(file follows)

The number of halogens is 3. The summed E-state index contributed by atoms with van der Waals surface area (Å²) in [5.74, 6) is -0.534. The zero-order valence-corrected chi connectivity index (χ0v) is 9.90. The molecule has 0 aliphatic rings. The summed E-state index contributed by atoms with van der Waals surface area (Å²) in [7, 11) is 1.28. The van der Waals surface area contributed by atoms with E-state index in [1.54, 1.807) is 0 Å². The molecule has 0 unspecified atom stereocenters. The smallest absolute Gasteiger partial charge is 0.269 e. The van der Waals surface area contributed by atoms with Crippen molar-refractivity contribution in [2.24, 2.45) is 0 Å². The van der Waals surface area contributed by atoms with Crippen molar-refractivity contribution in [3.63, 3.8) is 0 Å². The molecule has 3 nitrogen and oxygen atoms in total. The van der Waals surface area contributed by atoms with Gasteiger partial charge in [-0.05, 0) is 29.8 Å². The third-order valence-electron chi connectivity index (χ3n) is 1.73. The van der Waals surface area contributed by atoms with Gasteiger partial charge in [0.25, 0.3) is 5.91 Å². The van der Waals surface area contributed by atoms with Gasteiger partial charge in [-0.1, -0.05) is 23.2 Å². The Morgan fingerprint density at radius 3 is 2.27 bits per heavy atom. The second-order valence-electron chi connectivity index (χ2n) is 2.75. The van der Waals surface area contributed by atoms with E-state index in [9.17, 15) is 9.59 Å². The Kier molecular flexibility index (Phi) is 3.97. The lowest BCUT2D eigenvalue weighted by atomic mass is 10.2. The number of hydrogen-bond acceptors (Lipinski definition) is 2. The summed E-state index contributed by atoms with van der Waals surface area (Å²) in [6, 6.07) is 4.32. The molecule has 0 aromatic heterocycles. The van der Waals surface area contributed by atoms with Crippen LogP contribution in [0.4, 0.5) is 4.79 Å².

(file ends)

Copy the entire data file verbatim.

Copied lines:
The number of halogens is 3. The summed E-state index contributed by atoms with van der Waals surface area (Å²) in [5.74, 6) is -0.534. The zero-order valence-corrected chi connectivity index (χ0v) is 9.90. The molecule has 0 aliphatic rings. The summed E-state index contributed by atoms with van der Waals surface area (Å²) in [7, 11) is 1.28. The van der Waals surface area contributed by atoms with E-state index in [1.54, 1.807) is 0 Å². The molecule has 0 unspecified atom stereocenters. The smallest absolute Gasteiger partial charge is 0.269 e. The van der Waals surface area contributed by atoms with Crippen molar-refractivity contribution in [2.24, 2.45) is 0 Å². The van der Waals surface area contributed by atoms with Crippen molar-refractivity contribution in [3.63, 3.8) is 0 Å². The molecule has 3 nitrogen and oxygen atoms in total. The van der Waals surface area contributed by atoms with Gasteiger partial charge in [-0.05, 0) is 29.8 Å². The third-order valence-electron chi connectivity index (χ3n) is 1.73. The van der Waals surface area contributed by atoms with Gasteiger partial charge in [0.25, 0.3) is 5.91 Å². The van der Waals surface area contributed by atoms with Gasteiger partial charge in [-0.1, -0.05) is 23.2 Å². The Morgan fingerprint density at radius 3 is 2.27 bits per heavy atom. The second-order valence-electron chi connectivity index (χ2n) is 2.75. The van der Waals surface area contributed by atoms with E-state index in [9.17, 15) is 9.59 Å². The Kier molecular flexibility index (Phi) is 3.97. The lowest BCUT2D eigenvalue weighted by atomic mass is 10.2. The number of hydrogen-bond acceptors (Lipinski definition) is 2. The summed E-state index contributed by atoms with van der Waals surface area (Å²) in [6, 6.07) is 4.32. The molecule has 0 aromatic heterocycles. The van der Waals surface area contributed by atoms with Crippen LogP contribution in [0.4, 0.5) is 4.79 Å².